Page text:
The History Of Gibson Guitars

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From mandolins made in Kalamazoo Michigan in the later part of the 1800s to the majestic Les Paul guitar that Gibson is best known for, the disciples of the well-known Gibson company (established in the 1920s), formerly known as Gibson Mandolin Guitar Manufacturing Co., Ltd., has succeeded in keeping one of America’s best guitar brands as the benchmark by which other guitars are now being measured. Gibson has come a long way, even further than what its founder could’ve even dreamed of reaching. In those days, businesses weren’t exactly as technical and in-depth with their approach to consumer needs but the stiff competition that Fender brought into market allowed for the manufacturing of reliable Gibson guitars and equipment to boot. The guitarist, aptly named Les Paul, almost had everything to do with the inception of the most likable Gibson brand: the Les Paul, but unfortunately, he may have had better things to do than indulge in improving the make and tone of this guitar and preferred to simply endorse it.

The early Les Pauls, namely the Custom, Standard, Studio and others, which now sports top-of-the-line hardware, superior humbucker pickups and its traditional high quality solid-body, underwent its own unique evolution. The continuous development and refinement of this model led to the conceptualization of the Gibson SG. The SG guitar, or better known as the more awkward looking Les Paul with its dual-cutaway design, also achieved legendary status after rockdom’s biggest icons began endorsing the said model. Other Gibson guitars that introduced a more progressive look were the Explorer (often used by James Hetfield of Metallica) and the Flying-V (also used by another Metallica member, Kirk Hammett).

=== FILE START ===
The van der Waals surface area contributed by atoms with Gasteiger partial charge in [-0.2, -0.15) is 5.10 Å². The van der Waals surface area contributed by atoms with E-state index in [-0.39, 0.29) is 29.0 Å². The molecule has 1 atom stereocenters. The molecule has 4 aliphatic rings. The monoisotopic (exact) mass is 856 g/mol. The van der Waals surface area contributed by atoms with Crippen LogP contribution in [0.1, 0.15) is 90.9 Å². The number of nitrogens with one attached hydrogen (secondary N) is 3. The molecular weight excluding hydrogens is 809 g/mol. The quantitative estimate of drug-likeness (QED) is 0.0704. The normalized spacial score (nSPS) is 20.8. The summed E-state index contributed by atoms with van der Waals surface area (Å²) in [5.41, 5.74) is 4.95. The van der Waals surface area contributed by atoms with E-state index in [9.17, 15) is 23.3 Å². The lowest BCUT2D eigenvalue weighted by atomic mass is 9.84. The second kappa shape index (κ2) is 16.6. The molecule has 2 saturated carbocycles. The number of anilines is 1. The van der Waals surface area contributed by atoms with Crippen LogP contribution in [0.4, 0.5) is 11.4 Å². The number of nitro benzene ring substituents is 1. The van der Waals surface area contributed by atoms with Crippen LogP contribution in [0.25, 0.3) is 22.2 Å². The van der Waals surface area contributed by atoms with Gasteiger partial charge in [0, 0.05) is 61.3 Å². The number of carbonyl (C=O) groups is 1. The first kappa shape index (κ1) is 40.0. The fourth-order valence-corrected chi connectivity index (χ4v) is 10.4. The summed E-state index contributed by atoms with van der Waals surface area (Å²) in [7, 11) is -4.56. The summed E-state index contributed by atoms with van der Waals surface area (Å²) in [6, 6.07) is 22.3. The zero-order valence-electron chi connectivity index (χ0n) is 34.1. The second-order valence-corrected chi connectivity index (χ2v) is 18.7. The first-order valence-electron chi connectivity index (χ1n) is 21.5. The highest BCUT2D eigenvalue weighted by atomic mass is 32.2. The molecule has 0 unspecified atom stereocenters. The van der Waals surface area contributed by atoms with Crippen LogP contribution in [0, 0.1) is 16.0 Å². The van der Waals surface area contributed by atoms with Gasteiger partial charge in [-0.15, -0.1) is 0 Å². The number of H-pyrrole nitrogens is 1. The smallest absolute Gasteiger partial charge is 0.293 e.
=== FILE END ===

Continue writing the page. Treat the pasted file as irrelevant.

In the early 80s, Gibson moved to Nashville and soon the business suffered to the point where the company required a change of ownership to improve the quality and sales of its products. It was then that Henry E. Juszkiewicz, David H. Berryman, and Gary A. Zebrowski contributed their expertise by providing better business insights, procuring new facilities/production plants and boosting marketing efforts. Gibson is best known for producing fat, milky tones that suit varied musical styles such as jazz and blues, and is currently best represented by guitarist Slash who endorses the Les Paul line of guitars, both for Gibson and Epiphone, a subsidiary company of Gibson. The sound produced by Gibson is unique and quite distinguishable from the sounds produced by Fender, Peavey, Ibanez, ESP and PRS guitars.

About the Author

Corey Palmer is a musician and music teacher who also enjoys playing for various bands. Now you can get looking for Laney amps for sale, Gallien Krueger for sale and Fender amp for sale.

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